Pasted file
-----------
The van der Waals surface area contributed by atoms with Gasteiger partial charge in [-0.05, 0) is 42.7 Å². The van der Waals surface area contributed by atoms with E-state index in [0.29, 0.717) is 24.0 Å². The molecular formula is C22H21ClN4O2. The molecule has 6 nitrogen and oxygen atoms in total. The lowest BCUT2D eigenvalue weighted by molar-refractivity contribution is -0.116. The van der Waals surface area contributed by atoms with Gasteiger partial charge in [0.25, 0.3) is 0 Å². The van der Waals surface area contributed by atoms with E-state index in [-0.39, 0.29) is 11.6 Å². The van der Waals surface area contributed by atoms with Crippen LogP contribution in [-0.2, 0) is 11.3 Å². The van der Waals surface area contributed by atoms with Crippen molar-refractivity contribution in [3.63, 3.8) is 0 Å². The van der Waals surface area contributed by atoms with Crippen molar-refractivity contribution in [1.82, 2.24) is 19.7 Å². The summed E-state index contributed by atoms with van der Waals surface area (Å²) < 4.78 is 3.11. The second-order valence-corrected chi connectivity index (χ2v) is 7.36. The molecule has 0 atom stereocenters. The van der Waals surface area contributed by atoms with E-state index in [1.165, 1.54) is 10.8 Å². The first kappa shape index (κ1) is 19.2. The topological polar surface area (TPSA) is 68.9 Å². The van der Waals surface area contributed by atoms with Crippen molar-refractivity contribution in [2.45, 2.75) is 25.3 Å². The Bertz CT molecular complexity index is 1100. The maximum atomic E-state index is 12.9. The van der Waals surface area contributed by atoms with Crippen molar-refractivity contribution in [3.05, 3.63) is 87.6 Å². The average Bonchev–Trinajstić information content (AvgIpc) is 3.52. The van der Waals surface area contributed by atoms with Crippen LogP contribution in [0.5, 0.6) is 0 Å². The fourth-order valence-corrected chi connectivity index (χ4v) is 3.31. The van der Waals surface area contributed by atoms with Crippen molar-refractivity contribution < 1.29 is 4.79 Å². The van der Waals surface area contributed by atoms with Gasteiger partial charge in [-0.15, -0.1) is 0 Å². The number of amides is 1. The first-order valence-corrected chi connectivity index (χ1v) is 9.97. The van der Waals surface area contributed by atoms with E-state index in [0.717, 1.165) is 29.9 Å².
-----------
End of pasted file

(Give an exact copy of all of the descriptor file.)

The van der Waals surface area contributed by atoms with Gasteiger partial charge in [-0.05, 0) is 42.7 Å². The van der Waals surface area contributed by atoms with E-state index in [0.29, 0.717) is 24.0 Å². The molecular formula is C22H21ClN4O2. The molecule has 6 nitrogen and oxygen atoms in total. The lowest BCUT2D eigenvalue weighted by molar-refractivity contribution is -0.116. The van der Waals surface area contributed by atoms with Gasteiger partial charge in [0.25, 0.3) is 0 Å². The van der Waals surface area contributed by atoms with E-state index in [-0.39, 0.29) is 11.6 Å². The van der Waals surface area contributed by atoms with Crippen LogP contribution in [-0.2, 0) is 11.3 Å². The van der Waals surface area contributed by atoms with Crippen molar-refractivity contribution in [3.63, 3.8) is 0 Å². The van der Waals surface area contributed by atoms with Crippen molar-refractivity contribution in [1.82, 2.24) is 19.7 Å². The summed E-state index contributed by atoms with van der Waals surface area (Å²) < 4.78 is 3.11. The second-order valence-corrected chi connectivity index (χ2v) is 7.36. The molecule has 0 atom stereocenters. The van der Waals surface area contributed by atoms with E-state index in [1.165, 1.54) is 10.8 Å². The first kappa shape index (κ1) is 19.2. The topological polar surface area (TPSA) is 68.9 Å². The van der Waals surface area contributed by atoms with Crippen molar-refractivity contribution in [2.45, 2.75) is 25.3 Å². The Bertz CT molecular complexity index is 1100. The maximum atomic E-state index is 12.9. The van der Waals surface area contributed by atoms with Crippen molar-refractivity contribution in [3.05, 3.63) is 87.6 Å². The average Bonchev–Trinajstić information content (AvgIpc) is 3.52. The van der Waals surface area contributed by atoms with Crippen LogP contribution in [0.5, 0.6) is 0 Å². The fourth-order valence-corrected chi connectivity index (χ4v) is 3.31. The van der Waals surface area contributed by atoms with Crippen molar-refractivity contribution < 1.29 is 4.79 Å². The van der Waals surface area contributed by atoms with Gasteiger partial charge in [-0.15, -0.1) is 0 Å². The number of amides is 1. The first-order valence-corrected chi connectivity index (χ1v) is 9.97. The van der Waals surface area contributed by atoms with E-state index in [0.717, 1.165) is 29.9 Å².